Contuzzi,

1) I am not assuming anything.  They don't need to make as much on each pair of speakers because of what I've previously outlined.  


2)  The difference with Focal is, they have the manufacturer  -  wholsaler -  retailer chain.  They cost more because of this, and their marketing/ad costs.


213runnin: amazingly, you still don’t get what I’m saying.

Can you prove to me somehow that Ascend is passing on the savings of not going through a dealer network, not dealing with advertising cost, etc?

The internet direct brands want you to have that impression, but it makes no sense for them to do so. Did you just completely ignore the point I made about Emotiva and SVS earlier?

”they don’t need to make as much”  – spoken like someone who has no idea how a successful business works.  They will and should sell for as much as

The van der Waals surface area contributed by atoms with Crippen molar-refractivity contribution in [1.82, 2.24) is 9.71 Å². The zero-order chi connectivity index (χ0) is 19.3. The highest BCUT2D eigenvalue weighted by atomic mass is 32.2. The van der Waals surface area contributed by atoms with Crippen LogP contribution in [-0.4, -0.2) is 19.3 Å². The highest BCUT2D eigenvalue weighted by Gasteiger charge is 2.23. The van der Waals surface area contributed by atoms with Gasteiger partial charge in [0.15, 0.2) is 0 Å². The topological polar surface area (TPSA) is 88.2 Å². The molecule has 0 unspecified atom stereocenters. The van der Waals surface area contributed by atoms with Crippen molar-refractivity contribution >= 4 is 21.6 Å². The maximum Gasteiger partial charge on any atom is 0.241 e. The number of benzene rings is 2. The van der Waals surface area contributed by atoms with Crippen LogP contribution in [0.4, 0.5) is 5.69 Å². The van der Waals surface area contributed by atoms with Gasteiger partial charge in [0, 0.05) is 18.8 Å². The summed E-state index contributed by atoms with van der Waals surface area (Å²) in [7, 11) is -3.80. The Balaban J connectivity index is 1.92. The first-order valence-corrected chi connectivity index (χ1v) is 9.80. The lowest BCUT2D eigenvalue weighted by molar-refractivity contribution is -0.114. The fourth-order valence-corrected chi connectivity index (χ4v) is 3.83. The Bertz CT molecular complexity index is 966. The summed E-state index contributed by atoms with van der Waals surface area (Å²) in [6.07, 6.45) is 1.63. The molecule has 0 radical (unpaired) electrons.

they can get based on the perceived and actual value of the product.  Again, refer to my SVS and Emotiva examples that you seem to have ignored.
"They don’t need to make as much" is simply referring to what their costs are. Costs per unit, when one doesn’t have marketing, advertising, and a B&M chain to support, costs per unit are far less. So they don’t have to charge as much to attain a margin of 100%, or whatever they need to cover material and parts costs, salaries, utility bills, and a healthy profit. Typical margin for a company like Focal is probably over 300%.   That is, Focal would sell a given pair of speakers to a wholesaler (that cost them 1,000 to manufacture) for probably around 2,000, or 100% margin.  The wholesaler would sell to the retail shop at a profit, then the retailer sells to you at a profit, for a total margin of the original cost to Focal of easily 300%.